Did Goldman Sachs Just Win Big?

On p.A4 of today’s WSJ, Deborah Solomon and Jon Hilsenrath report more detail on the Treasury’s “Bad Bank” funding plan.  On first (and third) read I’m not impressed, but we’ll go through all the available details and report back later.For now, I just have one question.  Isn’t this essentially the same plan that Goldman Sachs has been shopping around for the past month or so?  There’s nothing necessarily wrong with that, of course.  But it would be a huge win for Goldman and Lloyd Blankfein – explaining, for example, the confidence displayed in his recent FT article.

And, whatever the reality of lobbying, pressure, and idea exchange here, the optics (as they say in the message spinning business) don’t look great.


Originally published at the Baseline Scenario and reproduced here with the author’s permission.

3 Responses to "Did Goldman Sachs Just Win Big?"

  1. [email protected]   March 3, 2009 at 11:41 am

    A curious thing to me about the public private partnership idea is that this is exactly a description of a bank, in the sense of an insured deposit-taking institution. The government guaranties some liabilities, a group of private investors put up some capital and employ some managers. The entity buys (or makes) loans. The Obama Administration, like its predecessor, seems committed to rescuing Wall Street “banks” which hold by far the greatest proportion of the nation’s deposits and loans and to maintaining a credit system that relies heavily on securitization. All this needs to be part of the public debate. I would submit that very high concentration in a few, very large, global financial conglomerates engaged in high velocity arbitrage, together with creation and trading of synthetic securities and derivatives outside of the purview of regulation and supervision, constitutes a definition of our problem. A part of the solution would seem to lie in creating incentives for the thousands of reasonably healthy smaller banks in this country to take up a greater part of the credit system, including incentives for private equity to invest in them.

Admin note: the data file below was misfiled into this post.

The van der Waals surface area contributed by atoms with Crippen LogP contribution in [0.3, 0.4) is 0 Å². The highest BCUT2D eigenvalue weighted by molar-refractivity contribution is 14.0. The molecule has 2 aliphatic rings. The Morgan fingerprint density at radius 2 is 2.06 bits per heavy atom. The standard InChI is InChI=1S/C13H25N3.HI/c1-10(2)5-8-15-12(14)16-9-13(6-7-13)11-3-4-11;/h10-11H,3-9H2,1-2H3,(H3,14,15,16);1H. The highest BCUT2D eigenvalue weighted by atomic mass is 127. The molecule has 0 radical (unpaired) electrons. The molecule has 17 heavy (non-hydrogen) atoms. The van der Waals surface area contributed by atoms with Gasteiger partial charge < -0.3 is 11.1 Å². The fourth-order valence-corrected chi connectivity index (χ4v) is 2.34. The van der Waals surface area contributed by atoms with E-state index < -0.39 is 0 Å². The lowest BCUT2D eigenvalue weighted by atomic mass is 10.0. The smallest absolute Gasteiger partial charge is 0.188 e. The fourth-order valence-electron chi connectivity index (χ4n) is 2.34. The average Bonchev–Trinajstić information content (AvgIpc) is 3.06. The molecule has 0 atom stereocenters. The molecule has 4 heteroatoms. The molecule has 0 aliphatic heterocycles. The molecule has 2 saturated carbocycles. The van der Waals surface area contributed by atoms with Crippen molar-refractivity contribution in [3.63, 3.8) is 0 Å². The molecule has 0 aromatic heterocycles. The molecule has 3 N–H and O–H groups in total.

2. Luke Lea   March 3, 2009 at 2:27 pm

    I’ve read that the top 10% of U.S. taxpayers pay roughly 60% of total taxes. Doesn’t this mean the so-called “taxpayer bailout” is esentially a case of the top .001% of the population robbing the next 9.99%, assuming the looters of our

  3. Luke Lea   March 3, 2009 at 2:29 pm

    Sorry, my above comment got cut off. It was meant to read:”I’ve read that the top 10% of U.S. taxpayers pay roughly 60% of total taxes. Doesn’t this mean the so-called “taxpayer bailout” is esentially a case of the top .001% of the population robbing the next 9.99%, assuming the looters of our financial system are among the relatively small number of super-wealthy?In other words, the billionaires are robbing the millionaires.If so, no wonder there is so much yelling and screaming.”